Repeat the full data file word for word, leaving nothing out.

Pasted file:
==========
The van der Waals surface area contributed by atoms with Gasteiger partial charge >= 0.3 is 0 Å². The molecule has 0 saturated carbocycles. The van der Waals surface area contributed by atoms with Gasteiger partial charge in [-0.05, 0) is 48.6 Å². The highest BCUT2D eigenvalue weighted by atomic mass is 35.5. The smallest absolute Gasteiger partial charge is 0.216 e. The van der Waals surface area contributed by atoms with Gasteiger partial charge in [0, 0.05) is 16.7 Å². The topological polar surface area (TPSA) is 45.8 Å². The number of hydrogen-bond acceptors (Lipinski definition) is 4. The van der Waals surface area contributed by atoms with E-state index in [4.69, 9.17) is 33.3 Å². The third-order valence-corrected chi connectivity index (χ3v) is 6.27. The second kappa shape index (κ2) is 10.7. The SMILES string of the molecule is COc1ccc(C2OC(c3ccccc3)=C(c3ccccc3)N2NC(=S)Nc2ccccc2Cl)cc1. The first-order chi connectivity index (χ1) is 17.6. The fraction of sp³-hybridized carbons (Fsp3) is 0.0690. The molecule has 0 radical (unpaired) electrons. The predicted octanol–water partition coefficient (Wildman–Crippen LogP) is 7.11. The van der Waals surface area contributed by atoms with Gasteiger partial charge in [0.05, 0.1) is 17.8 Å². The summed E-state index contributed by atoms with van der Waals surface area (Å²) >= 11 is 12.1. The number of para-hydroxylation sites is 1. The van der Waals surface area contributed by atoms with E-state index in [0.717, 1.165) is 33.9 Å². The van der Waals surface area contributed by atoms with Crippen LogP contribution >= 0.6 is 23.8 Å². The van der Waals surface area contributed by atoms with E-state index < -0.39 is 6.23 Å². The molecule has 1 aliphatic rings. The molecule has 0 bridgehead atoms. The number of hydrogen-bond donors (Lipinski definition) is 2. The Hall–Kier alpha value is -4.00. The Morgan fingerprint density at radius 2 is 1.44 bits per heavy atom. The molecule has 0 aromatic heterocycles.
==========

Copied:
The van der Waals surface area contributed by atoms with Gasteiger partial charge >= 0.3 is 0 Å². The molecule has 0 saturated carbocycles. The van der Waals surface area contributed by atoms with Gasteiger partial charge in [-0.05, 0) is 48.6 Å². The highest BCUT2D eigenvalue weighted by atomic mass is 35.5. The smallest absolute Gasteiger partial charge is 0.216 e. The van der Waals surface area contributed by atoms with Gasteiger partial charge in [0, 0.05) is 16.7 Å². The topological polar surface area (TPSA) is 45.8 Å². The number of hydrogen-bond acceptors (Lipinski definition) is 4. The van der Waals surface area contributed by atoms with E-state index in [4.69, 9.17) is 33.3 Å². The third-order valence-corrected chi connectivity index (χ3v) is 6.27. The second kappa shape index (κ2) is 10.7. The SMILES string of the molecule is COc1ccc(C2OC(c3ccccc3)=C(c3ccccc3)N2NC(=S)Nc2ccccc2Cl)cc1. The first-order chi connectivity index (χ1) is 17.6. The fraction of sp³-hybridized carbons (Fsp3) is 0.0690. The molecule has 0 radical (unpaired) electrons. The predicted octanol–water partition coefficient (Wildman–Crippen LogP) is 7.11. The van der Waals surface area contributed by atoms with Gasteiger partial charge in [0.05, 0.1) is 17.8 Å². The summed E-state index contributed by atoms with van der Waals surface area (Å²) >= 11 is 12.1. The number of para-hydroxylation sites is 1. The van der Waals surface area contributed by atoms with E-state index in [0.717, 1.165) is 33.9 Å². The van der Waals surface area contributed by atoms with Crippen LogP contribution >= 0.6 is 23.8 Å². The van der Waals surface area contributed by atoms with E-state index < -0.39 is 6.23 Å². The molecule has 1 aliphatic rings. The molecule has 0 bridgehead atoms. The number of hydrogen-bond donors (Lipinski definition) is 2. The Hall–Kier alpha value is -4.00. The Morgan fingerprint density at radius 2 is 1.44 bits per heavy atom. The molecule has 0 aromatic heterocycles.